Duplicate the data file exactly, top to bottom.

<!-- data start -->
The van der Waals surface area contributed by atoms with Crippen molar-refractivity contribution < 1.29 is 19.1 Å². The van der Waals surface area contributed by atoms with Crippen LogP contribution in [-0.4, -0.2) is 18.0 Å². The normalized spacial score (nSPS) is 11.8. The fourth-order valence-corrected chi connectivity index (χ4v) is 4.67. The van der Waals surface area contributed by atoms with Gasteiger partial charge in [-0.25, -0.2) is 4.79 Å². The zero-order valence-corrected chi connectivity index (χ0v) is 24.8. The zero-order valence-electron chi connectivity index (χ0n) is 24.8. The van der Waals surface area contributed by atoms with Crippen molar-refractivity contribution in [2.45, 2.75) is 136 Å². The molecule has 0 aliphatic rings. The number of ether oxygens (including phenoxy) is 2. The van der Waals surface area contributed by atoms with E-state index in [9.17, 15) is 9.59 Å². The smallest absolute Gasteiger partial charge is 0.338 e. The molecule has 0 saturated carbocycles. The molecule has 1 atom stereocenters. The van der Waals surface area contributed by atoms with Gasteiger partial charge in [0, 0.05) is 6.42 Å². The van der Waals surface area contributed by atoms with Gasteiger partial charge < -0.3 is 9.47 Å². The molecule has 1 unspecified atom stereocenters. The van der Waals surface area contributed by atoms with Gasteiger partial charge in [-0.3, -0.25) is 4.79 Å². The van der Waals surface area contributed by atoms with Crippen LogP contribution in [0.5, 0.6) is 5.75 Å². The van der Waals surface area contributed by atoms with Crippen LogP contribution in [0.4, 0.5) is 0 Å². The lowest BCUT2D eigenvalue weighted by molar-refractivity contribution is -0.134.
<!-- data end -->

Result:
The van der Waals surface area contributed by atoms with Crippen molar-refractivity contribution < 1.29 is 19.1 Å². The van der Waals surface area contributed by atoms with Crippen LogP contribution in [-0.4, -0.2) is 18.0 Å². The normalized spacial score (nSPS) is 11.8. The fourth-order valence-corrected chi connectivity index (χ4v) is 4.67. The van der Waals surface area contributed by atoms with Gasteiger partial charge in [-0.25, -0.2) is 4.79 Å². The zero-order valence-corrected chi connectivity index (χ0v) is 24.8. The zero-order valence-electron chi connectivity index (χ0n) is 24.8. The van der Waals surface area contributed by atoms with Crippen molar-refractivity contribution in [2.45, 2.75) is 136 Å². The molecule has 0 aliphatic rings. The number of ether oxygens (including phenoxy) is 2. The van der Waals surface area contributed by atoms with E-state index in [9.17, 15) is 9.59 Å². The smallest absolute Gasteiger partial charge is 0.338 e. The molecule has 0 saturated carbocycles. The molecule has 1 atom stereocenters. The van der Waals surface area contributed by atoms with Gasteiger partial charge in [0, 0.05) is 6.42 Å². The van der Waals surface area contributed by atoms with Gasteiger partial charge < -0.3 is 9.47 Å². The molecule has 1 unspecified atom stereocenters. The van der Waals surface area contributed by atoms with Gasteiger partial charge in [-0.3, -0.25) is 4.79 Å². The van der Waals surface area contributed by atoms with Crippen LogP contribution in [0.5, 0.6) is 5.75 Å². The van der Waals surface area contributed by atoms with Crippen LogP contribution in [0.4, 0.5) is 0 Å². The lowest BCUT2D eigenvalue weighted by molar-refractivity contribution is -0.134.